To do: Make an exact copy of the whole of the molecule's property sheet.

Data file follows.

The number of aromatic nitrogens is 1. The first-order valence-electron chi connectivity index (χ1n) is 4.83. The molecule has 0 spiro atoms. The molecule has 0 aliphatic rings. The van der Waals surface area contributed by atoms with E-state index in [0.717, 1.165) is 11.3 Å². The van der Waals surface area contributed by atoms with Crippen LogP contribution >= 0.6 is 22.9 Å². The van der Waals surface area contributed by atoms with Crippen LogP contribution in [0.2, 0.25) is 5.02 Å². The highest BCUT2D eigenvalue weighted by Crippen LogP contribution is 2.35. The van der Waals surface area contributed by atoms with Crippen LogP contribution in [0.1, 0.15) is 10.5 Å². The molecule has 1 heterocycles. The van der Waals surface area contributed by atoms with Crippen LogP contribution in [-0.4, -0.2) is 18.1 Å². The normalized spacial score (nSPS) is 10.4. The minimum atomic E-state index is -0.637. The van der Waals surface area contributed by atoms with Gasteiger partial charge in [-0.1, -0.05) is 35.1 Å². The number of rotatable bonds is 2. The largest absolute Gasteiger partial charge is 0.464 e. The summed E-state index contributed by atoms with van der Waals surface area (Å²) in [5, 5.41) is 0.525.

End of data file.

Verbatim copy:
The number of aromatic nitrogens is 1. The first-order valence-electron chi connectivity index (χ1n) is 4.83. The molecule has 0 spiro atoms. The molecule has 0 aliphatic rings. The van der Waals surface area contributed by atoms with E-state index in [0.717, 1.165) is 11.3 Å². The van der Waals surface area contributed by atoms with Crippen LogP contribution >= 0.6 is 22.9 Å². The van der Waals surface area contributed by atoms with Crippen LogP contribution in [0.2, 0.25) is 5.02 Å². The highest BCUT2D eigenvalue weighted by Crippen LogP contribution is 2.35. The van der Waals surface area contributed by atoms with Crippen LogP contribution in [0.1, 0.15) is 10.5 Å². The molecule has 1 heterocycles. The van der Waals surface area contributed by atoms with Crippen LogP contribution in [-0.4, -0.2) is 18.1 Å². The normalized spacial score (nSPS) is 10.4. The minimum atomic E-state index is -0.637. The van der Waals surface area contributed by atoms with Gasteiger partial charge in [-0.1, -0.05) is 35.1 Å². The number of rotatable bonds is 2. The largest absolute Gasteiger partial charge is 0.464 e. The summed E-state index contributed by atoms with van der Waals surface area (Å²) in [5, 5.41) is 0.525.